Wednesday, June 29, 2016
By Donald J. Boudreaux, writing for Mercatus.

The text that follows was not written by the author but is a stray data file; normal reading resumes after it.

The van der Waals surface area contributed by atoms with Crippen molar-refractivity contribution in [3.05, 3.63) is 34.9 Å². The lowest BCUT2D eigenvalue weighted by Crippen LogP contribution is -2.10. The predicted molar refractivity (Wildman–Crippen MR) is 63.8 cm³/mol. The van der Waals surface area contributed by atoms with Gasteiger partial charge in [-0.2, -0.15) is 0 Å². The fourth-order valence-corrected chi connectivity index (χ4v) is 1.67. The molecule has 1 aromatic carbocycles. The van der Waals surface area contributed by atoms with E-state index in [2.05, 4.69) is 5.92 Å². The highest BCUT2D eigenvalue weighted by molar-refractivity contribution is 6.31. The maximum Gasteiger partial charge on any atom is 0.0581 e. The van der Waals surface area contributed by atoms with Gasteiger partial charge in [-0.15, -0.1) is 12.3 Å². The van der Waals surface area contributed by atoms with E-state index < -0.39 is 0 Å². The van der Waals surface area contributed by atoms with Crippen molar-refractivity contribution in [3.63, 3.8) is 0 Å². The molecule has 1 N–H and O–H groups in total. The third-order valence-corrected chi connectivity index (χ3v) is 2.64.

"One of history's most profound discoveries is that complex, beautiful and immensely useful arrangements often emerge without anyone designing them.Charles Darwin, of course, famously explained how complex life forms emerge over many generations through trial and error. Each of these life forms is well suited to survive in its environment. Yet no one designed these life forms.Indeed, the complexity of the natural world is so impressive that many people of faith resist Darwin's theory. They find it difficult to believe that the amazing and magnificent order of the natural world could be the result of anything but the conscious design of a creator.I don't wish to debate theology or biology. Instead, I want to discuss another complex, beautiful and immensely useful arrangement: the modern economy.No one designed, or could possibly have designed, this economy. It's true that governments enforce many of the rules that put boundaries on economic activities. But the complexity, size and flexibility of the global market are too vast for it to have been designed by any human mind or any congress of human minds.Pick up an ordinary pencil. What you hold is the result of the ideas and efforts of literally hundreds of millions of people. The seemingly simple pencil in your hand exists only because some people know how to explore for iron ore while other people know how to transform that ore into steel. Still other people know how to mold that steel into blades for chain saws — chain saws whose motors are built by different people. And then other people use those chain saws to fell trees.Another few people pilot the boats and drive the trucks to transport the logs to the lumber factory. The sheets of lumber are then somehow made into pencil shafts. Each of these pencil shafts encases a cylinder of “lead” (a mixture of graphite and clay) that enables pencils to do their jobs. Yet producing the “lead” itself demands the efforts of countless other workers — as does the pencil's eraser, as does the aluminum ferrule that keeps the eraser attached to the pencil.The pencil you hold is the result of the knowledge and efforts of literally hundreds of millions of people, nearly all of whom are strangers to you. Even more remarkable is the fact that only a tiny fraction of the people whose efforts were necessary to put that pencil into your hand had any idea that their efforts would help to produce pencils.No one designed the economic processes that result in pencils. No one could possibly do so. Yet these processes obviously exist. They exist because they emerged, unplanned, over the years from economic competition guided by market prices.Long before Darwin explained how order emerges unplanned in the natural world, Adam Smith — a Scottish moral philosopher whose work gave birth to the science of economics — explained how individuals in a society with private property but without any guidance from government act in ways that unintentionally create an economy that is stupendously productive."